The power of connection
How in rural South Jersey, Con-Vivir Wellness Hub and its partners are fostering mental health and wellbeing by building thriving communities
There is a new place in Hammonton, NJ, where Hispanics, Deaf and Hard of Hearing individuals, and all community members, can find a safe space to be vulnerable, be their true selves, make new friends, and use their gifts and talents to support their community.
Sept. 15, 2021.
HAMMONTON, NJ. — Sarah* dreams her family members and community at large would learn Sign Language to have a larger network of support and feel less isolated. Maria*, an immigrant mom, wishes to meet other moms to vent, laugh, and brag about her new baby, but it has been difficult for her to do so because she feels like she doesn’t belong. Sarah and Maria have the same dream: to feel connected to their community.
The traditional definition of community refers to people who get together around shared interests and commonalities. Allies in Caring challenges this concept by encouraging community members to build relationships with people they believe they have nothing in common with. At their new facility in Hammonton, NJ, the Con-Vivir Wellness Hub, they host events where everyone is invited to be vulnerable, bring their whole authentic selves to the table, share their gifts, and make new friends who might not look like them or speak the same language.
"Interacting with new people and having conversations that go deeper than surface-level doesn't have to be painful. When we allow ourselves to be vulnerable, we open the space to others to be vulnerable as well. This is the only way we can truly connect. So, if you feel lonely, detached, or disconnected, I invite you to come to one of our events. We have created a safe space for you to be yourself. We will help you find your gifts and talents and show you how you can share them with your community," said Ivette Guillermo-McGahee, Founder and Executive Director of Allies In Caring.
To celebrate Hispanic Heritage Month, Allies in Caring, in collaboration with MainStreet Hammonton and the Hammonton Health Coalition, is hosting a Hispanic Fiesta (Party) on September 16. Sponsors of this event include New Jersey Health Initiatives, Robert Wood Johnson Foundation, Ocean First Foundation, and the Center for Hispanic Policy, Research, and Development. Participants will enjoy an Ada Trillo Photography Exhibition, Live Latin music and dances, a resource fair, art projects, games and crafts for kids, and free Pfizer COVID-19 vaccines to ages 12+.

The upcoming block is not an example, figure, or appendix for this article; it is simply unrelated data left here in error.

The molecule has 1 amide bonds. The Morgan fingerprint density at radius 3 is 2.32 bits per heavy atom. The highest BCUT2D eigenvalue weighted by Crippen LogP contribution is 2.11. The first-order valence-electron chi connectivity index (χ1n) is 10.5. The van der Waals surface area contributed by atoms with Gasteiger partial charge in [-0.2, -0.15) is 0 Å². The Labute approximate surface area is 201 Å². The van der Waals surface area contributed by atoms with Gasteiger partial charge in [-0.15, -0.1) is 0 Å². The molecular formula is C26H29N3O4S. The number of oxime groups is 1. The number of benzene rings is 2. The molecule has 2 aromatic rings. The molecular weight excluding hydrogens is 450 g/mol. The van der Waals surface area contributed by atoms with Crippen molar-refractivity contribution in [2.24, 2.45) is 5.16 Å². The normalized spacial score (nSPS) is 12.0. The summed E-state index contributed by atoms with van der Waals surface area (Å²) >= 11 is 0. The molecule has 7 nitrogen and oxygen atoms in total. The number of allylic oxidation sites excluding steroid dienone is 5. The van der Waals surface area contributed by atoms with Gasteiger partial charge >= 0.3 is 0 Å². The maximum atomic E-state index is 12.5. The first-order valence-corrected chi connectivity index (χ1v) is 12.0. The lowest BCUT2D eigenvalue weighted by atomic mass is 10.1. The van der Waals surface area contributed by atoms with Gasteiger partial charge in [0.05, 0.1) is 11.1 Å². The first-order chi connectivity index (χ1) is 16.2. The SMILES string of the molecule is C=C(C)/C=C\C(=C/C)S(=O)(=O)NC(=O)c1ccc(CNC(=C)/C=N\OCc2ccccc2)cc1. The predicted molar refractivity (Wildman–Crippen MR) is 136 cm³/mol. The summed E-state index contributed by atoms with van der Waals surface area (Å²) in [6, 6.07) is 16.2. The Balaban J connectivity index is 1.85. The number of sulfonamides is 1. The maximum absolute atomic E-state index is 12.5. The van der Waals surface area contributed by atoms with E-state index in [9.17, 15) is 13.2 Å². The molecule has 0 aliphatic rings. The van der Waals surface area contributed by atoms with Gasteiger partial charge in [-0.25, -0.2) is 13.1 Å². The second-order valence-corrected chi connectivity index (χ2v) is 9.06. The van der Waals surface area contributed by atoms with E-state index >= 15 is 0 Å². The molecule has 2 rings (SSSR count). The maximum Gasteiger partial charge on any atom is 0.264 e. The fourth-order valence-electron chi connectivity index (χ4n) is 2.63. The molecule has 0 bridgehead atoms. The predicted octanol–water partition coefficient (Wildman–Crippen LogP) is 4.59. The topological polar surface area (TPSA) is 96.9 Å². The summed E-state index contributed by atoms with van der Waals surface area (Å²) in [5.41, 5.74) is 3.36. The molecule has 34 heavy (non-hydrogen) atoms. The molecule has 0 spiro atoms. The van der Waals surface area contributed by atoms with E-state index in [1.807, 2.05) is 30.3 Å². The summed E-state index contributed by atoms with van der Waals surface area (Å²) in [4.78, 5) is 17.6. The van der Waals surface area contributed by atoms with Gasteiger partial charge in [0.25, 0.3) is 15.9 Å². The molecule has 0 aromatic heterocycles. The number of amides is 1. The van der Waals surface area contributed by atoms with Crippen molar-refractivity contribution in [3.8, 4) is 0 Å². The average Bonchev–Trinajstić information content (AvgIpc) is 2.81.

To celebrate Deaf Awareness Month, Allies in Caring is hosting a movie night on September 17 and a Deaf Awareness Celebration on September 30. These events are happening thanks to an Inclusive Healthy Communities Grant Allies in Caring received this year from the New Jersey Department of Human Services, Division of Disability Services to create the DHHCSJ and through the support of the Center for Hispanic Policy, Research, and Development. Participants of these events will have the opportunity to forge connections with different cultural partners of South Jersey and talk about issues of access and knowledge development surrounding the Deaf community.
All community members are invited to attend these free events at Con-Vivir Wellness Hub, 100 S Second St, Hammonton, NJ. To RSVP and learn more about them, please visit www.alliesincaring.org/events-convivir.
"If you are part of the Deaf and Hard of Hearing Community, or if you are an ally, you should join the Deaf and Hard of Hearing Coalition of South Jersey (DHHCSJ) on September 17 and 30th as we celebrate the unique Deaf culture and spread awareness on the nuances of Deaf identity," said Dave T. Mooring, Interim Deaf & Hard of Hearing Program Liaison and Behavior Technician at Allies in Caring.
*Names have been changed to maintain confidentiality